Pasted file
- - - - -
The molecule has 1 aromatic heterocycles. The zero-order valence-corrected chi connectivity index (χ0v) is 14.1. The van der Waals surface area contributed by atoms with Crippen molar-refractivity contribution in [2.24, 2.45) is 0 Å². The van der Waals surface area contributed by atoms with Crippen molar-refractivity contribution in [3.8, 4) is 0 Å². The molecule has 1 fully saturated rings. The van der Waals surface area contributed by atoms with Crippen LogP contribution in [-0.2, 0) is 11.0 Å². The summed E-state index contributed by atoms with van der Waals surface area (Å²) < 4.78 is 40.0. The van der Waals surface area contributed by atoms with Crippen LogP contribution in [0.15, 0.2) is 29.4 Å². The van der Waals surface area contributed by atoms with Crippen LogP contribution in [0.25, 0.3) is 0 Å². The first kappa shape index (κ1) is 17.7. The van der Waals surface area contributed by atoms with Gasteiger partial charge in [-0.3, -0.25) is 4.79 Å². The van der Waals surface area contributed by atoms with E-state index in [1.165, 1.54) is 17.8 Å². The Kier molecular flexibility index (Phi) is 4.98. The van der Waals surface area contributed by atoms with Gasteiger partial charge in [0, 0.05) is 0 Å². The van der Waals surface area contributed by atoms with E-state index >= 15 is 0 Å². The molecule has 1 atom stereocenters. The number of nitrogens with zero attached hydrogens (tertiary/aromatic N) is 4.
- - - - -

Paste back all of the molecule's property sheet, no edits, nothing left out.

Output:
The molecule has 1 aromatic heterocycles. The zero-order valence-corrected chi connectivity index (χ0v) is 14.1. The van der Waals surface area contributed by atoms with Crippen molar-refractivity contribution in [2.24, 2.45) is 0 Å². The van der Waals surface area contributed by atoms with Crippen molar-refractivity contribution in [3.8, 4) is 0 Å². The molecule has 1 fully saturated rings. The van der Waals surface area contributed by atoms with Crippen LogP contribution in [-0.2, 0) is 11.0 Å². The summed E-state index contributed by atoms with van der Waals surface area (Å²) < 4.78 is 40.0. The van der Waals surface area contributed by atoms with Crippen LogP contribution in [0.15, 0.2) is 29.4 Å². The van der Waals surface area contributed by atoms with Crippen LogP contribution in [0.25, 0.3) is 0 Å². The first kappa shape index (κ1) is 17.7. The van der Waals surface area contributed by atoms with Gasteiger partial charge in [-0.3, -0.25) is 4.79 Å². The van der Waals surface area contributed by atoms with E-state index in [1.165, 1.54) is 17.8 Å². The Kier molecular flexibility index (Phi) is 4.98. The van der Waals surface area contributed by atoms with Gasteiger partial charge in [0, 0.05) is 0 Å². The van der Waals surface area contributed by atoms with E-state index >= 15 is 0 Å². The molecule has 1 atom stereocenters. The number of nitrogens with zero attached hydrogens (tertiary/aromatic N) is 4.